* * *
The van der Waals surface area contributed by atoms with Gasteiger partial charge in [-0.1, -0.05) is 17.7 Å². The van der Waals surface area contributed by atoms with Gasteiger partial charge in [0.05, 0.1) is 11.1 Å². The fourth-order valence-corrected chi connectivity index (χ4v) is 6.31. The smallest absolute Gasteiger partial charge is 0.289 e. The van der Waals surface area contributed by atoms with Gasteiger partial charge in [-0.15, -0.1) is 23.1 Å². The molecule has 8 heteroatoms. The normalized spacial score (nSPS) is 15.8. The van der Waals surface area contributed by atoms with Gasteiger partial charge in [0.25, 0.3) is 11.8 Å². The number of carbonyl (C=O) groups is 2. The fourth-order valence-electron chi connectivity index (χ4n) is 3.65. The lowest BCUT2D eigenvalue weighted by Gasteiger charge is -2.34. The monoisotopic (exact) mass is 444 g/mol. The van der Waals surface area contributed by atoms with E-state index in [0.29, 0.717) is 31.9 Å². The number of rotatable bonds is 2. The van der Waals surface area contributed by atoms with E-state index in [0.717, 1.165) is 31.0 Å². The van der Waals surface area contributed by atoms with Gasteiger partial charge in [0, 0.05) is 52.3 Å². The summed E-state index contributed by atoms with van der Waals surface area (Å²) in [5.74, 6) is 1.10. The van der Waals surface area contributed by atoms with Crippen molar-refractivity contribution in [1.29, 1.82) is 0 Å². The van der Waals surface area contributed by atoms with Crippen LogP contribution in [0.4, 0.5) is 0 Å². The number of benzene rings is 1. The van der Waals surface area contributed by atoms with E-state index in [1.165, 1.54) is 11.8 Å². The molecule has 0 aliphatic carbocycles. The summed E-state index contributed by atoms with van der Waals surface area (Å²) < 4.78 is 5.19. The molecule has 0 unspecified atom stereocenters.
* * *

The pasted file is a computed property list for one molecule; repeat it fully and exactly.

The van der Waals surface area contributed by atoms with Gasteiger partial charge in [-0.1, -0.05) is 17.7 Å². The van der Waals surface area contributed by atoms with Gasteiger partial charge in [0.05, 0.1) is 11.1 Å². The fourth-order valence-corrected chi connectivity index (χ4v) is 6.31. The smallest absolute Gasteiger partial charge is 0.289 e. The van der Waals surface area contributed by atoms with Gasteiger partial charge in [-0.15, -0.1) is 23.1 Å². The molecule has 8 heteroatoms. The normalized spacial score (nSPS) is 15.8. The van der Waals surface area contributed by atoms with Gasteiger partial charge in [0.25, 0.3) is 11.8 Å². The number of carbonyl (C=O) groups is 2. The fourth-order valence-electron chi connectivity index (χ4n) is 3.65. The lowest BCUT2D eigenvalue weighted by Gasteiger charge is -2.34. The monoisotopic (exact) mass is 444 g/mol. The van der Waals surface area contributed by atoms with E-state index in [0.29, 0.717) is 31.9 Å². The number of rotatable bonds is 2. The van der Waals surface area contributed by atoms with E-state index in [0.717, 1.165) is 31.0 Å². The van der Waals surface area contributed by atoms with Gasteiger partial charge in [0, 0.05) is 52.3 Å². The summed E-state index contributed by atoms with van der Waals surface area (Å²) in [5.74, 6) is 1.10. The van der Waals surface area contributed by atoms with Crippen molar-refractivity contribution in [1.29, 1.82) is 0 Å². The van der Waals surface area contributed by atoms with Crippen LogP contribution in [0.4, 0.5) is 0 Å². The number of benzene rings is 1. The van der Waals surface area contributed by atoms with E-state index in [1.165, 1.54) is 11.8 Å². The molecule has 0 aliphatic carbocycles. The summed E-state index contributed by atoms with van der Waals surface area (Å²) < 4.78 is 5.19. The molecule has 0 unspecified atom stereocenters.